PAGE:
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But, according to a reference quoted by Douglas Knoop in The Mason Word, his Prestonian Lecture for 1938: 'Actually fewer than 50 per cent of the apprentices bound in London took up their freedom.' The earliest record among the surviving Old Charges is the oft-quoted Regius Poem, or Halliwell MS dated c. It is headed in Latin - 'Here begin the constitutions of the art of Geometry according to Euclid', and among the fifteen Points and the fifteen Articles, is the following, but quoted in modern English: The third Point must be severely with the 'prentice know it well, His master's counsel he keep and close, and his fellows by his good purpose; The privities of the chamber tell he to no man, nor in the lodge whatsoever they do; Whatsoever thou hearest or seest them do, tell it to no man wheresoever you go; The counsel of the hall, and even of the bower, keep it well to thy great honour, Lest it would turn thyself to blame, and bring the craft into great shame.(From a modern transcript by Roderick H Baxter, Master of Quatuor Coronati Lodge in 1922.(Proverbs xxv, 9, 10 ) That booklet perpetuates injunctions similar to those written into the Old Charges dating from the 14th century. James Anderson compiled the first book of Constitutions of the Freemasons in 1723.It was officially sanctioned by the premier Grand Lodge founded in London in 1717, and became the means by which Speculative Freemasonry was to be governed.From such early control development escalated in the 14th to the 17th centuries and there is ample evidence in both England and Scotland that such a trade control included instruction in matters beyond their crafts and skills; traces of that form of instruction can be found in modern times.As an illustration let us take the little booklet supplied on admission to the Freedom of the City of London which is entitled Good Advice to Apprentices; or The Covenants of the City Indenture (familiarly Explained and Enforced By Scripture.) from a copy dated 1863 the first two items, from eleven are 'familiarly Explained', are here quoted: 'During which term the said Apprentice his Master faithfully shall serve' - that is he shall be true and just to his Master in all his dealings, both in word and deed; he must not only keep his hands from picking and stealing, and his tongue from lying and slandering; he must also abstain from doing him any manner of injury, by idleness, negligence, or carelessness; by deceiving, or defaming, or any kind of evil speaking; but he must learn and labour to do him a true and real service.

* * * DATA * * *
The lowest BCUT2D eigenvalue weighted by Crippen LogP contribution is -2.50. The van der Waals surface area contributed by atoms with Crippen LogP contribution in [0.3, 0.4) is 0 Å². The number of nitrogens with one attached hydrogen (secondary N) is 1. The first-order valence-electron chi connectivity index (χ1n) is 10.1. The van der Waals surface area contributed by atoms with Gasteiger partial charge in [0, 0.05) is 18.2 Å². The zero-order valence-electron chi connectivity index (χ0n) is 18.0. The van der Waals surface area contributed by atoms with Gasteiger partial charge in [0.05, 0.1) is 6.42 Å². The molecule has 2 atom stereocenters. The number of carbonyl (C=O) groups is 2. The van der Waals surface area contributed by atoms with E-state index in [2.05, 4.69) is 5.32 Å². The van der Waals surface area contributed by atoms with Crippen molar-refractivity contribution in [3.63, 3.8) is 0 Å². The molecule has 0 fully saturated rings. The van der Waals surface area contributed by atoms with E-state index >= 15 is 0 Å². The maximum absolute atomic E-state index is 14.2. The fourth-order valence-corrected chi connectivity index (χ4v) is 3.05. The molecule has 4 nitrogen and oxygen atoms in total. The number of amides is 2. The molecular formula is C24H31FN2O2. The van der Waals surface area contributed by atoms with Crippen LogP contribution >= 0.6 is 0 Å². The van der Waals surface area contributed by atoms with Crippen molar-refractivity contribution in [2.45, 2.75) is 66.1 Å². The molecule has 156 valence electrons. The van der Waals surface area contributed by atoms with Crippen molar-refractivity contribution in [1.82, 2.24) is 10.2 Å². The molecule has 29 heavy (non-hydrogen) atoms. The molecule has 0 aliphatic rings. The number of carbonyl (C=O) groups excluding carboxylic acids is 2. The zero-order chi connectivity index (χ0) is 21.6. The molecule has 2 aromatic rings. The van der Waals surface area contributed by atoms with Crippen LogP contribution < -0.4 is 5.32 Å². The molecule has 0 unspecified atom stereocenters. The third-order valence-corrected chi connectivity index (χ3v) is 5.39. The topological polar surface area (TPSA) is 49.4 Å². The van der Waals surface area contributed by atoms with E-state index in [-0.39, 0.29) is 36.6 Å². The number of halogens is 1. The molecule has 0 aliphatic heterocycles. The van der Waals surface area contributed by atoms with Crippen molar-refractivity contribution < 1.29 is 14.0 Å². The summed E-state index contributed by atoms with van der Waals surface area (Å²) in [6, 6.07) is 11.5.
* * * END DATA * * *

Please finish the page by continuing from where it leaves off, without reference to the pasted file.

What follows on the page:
Only one biblical extract is given in support of that: Discover not a secret to another, lest he that heareth it put thee to shame, and thine infamy turn not away.
In mediaeval times skilled craftsmen in various trades banded together to protect their crafts and permitted only those who had been trained, taught, proved, and trusted to pursue their skills.
It was a means to outlaw pirates from producing inferior work and thus betray the trust of the architect, the master, or the commissioner of the work.
British Masonic Miscellany Vol 1) It is worthy of notice here that the Regius Poem ends with the expression 'So mote it be' and that archaic expression is still used in Freemasonry.
There is no question that Freemasonry was and still is ' a peculiar system of morality' that has stood the test of time.